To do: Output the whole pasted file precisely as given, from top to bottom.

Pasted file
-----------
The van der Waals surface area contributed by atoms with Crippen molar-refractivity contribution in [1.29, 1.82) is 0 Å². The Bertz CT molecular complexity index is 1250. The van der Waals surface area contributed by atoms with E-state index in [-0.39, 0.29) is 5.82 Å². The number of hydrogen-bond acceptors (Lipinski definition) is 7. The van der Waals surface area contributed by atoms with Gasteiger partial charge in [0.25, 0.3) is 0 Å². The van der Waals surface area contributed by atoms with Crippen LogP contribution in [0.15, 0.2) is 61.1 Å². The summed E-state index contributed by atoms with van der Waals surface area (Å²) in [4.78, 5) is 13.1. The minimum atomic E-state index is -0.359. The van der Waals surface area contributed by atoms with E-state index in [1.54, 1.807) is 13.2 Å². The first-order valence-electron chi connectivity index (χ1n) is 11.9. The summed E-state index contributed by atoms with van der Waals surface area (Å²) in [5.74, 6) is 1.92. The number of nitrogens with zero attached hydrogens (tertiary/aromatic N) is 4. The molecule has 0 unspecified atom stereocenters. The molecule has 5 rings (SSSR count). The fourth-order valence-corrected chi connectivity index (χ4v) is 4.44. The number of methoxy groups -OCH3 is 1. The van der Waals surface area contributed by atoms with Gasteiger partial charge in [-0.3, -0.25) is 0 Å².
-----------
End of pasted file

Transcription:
The van der Waals surface area contributed by atoms with Crippen molar-refractivity contribution in [1.29, 1.82) is 0 Å². The Bertz CT molecular complexity index is 1250. The van der Waals surface area contributed by atoms with E-state index in [-0.39, 0.29) is 5.82 Å². The number of hydrogen-bond acceptors (Lipinski definition) is 7. The van der Waals surface area contributed by atoms with Gasteiger partial charge in [0.25, 0.3) is 0 Å². The van der Waals surface area contributed by atoms with Crippen LogP contribution in [0.15, 0.2) is 61.1 Å². The summed E-state index contributed by atoms with van der Waals surface area (Å²) in [4.78, 5) is 13.1. The minimum atomic E-state index is -0.359. The van der Waals surface area contributed by atoms with E-state index in [1.54, 1.807) is 13.2 Å². The first-order valence-electron chi connectivity index (χ1n) is 11.9. The summed E-state index contributed by atoms with van der Waals surface area (Å²) in [5.74, 6) is 1.92. The number of nitrogens with zero attached hydrogens (tertiary/aromatic N) is 4. The molecule has 0 unspecified atom stereocenters. The molecule has 5 rings (SSSR count). The fourth-order valence-corrected chi connectivity index (χ4v) is 4.44. The number of methoxy groups -OCH3 is 1. The van der Waals surface area contributed by atoms with Gasteiger partial charge in [-0.3, -0.25) is 0 Å².